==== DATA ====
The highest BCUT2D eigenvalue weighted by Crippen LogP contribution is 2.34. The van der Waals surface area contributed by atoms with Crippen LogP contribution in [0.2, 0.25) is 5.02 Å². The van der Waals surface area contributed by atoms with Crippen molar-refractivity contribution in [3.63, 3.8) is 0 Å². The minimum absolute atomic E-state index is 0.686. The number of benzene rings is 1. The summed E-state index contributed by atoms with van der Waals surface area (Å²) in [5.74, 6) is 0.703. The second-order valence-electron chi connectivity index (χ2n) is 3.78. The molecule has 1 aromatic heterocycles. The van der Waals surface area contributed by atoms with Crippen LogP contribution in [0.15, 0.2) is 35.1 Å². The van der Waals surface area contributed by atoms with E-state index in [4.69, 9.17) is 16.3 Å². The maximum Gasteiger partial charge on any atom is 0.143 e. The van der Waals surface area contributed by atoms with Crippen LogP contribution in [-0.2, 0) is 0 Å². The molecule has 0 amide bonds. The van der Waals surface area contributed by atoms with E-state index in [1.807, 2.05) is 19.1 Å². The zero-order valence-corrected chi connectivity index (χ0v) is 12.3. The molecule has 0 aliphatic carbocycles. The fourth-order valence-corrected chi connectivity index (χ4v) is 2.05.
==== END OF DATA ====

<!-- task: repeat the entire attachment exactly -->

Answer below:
The highest BCUT2D eigenvalue weighted by Crippen LogP contribution is 2.34. The van der Waals surface area contributed by atoms with Crippen LogP contribution in [0.2, 0.25) is 5.02 Å². The van der Waals surface area contributed by atoms with Crippen molar-refractivity contribution in [3.63, 3.8) is 0 Å². The minimum absolute atomic E-state index is 0.686. The number of benzene rings is 1. The summed E-state index contributed by atoms with van der Waals surface area (Å²) in [5.74, 6) is 0.703. The second-order valence-electron chi connectivity index (χ2n) is 3.78. The molecule has 1 aromatic heterocycles. The van der Waals surface area contributed by atoms with Crippen LogP contribution in [0.15, 0.2) is 35.1 Å². The van der Waals surface area contributed by atoms with E-state index in [4.69, 9.17) is 16.3 Å². The maximum Gasteiger partial charge on any atom is 0.143 e. The van der Waals surface area contributed by atoms with Crippen LogP contribution in [-0.2, 0) is 0 Å². The molecule has 0 amide bonds. The van der Waals surface area contributed by atoms with E-state index in [1.807, 2.05) is 19.1 Å². The zero-order valence-corrected chi connectivity index (χ0v) is 12.3. The molecule has 0 aliphatic carbocycles. The fourth-order valence-corrected chi connectivity index (χ4v) is 2.05.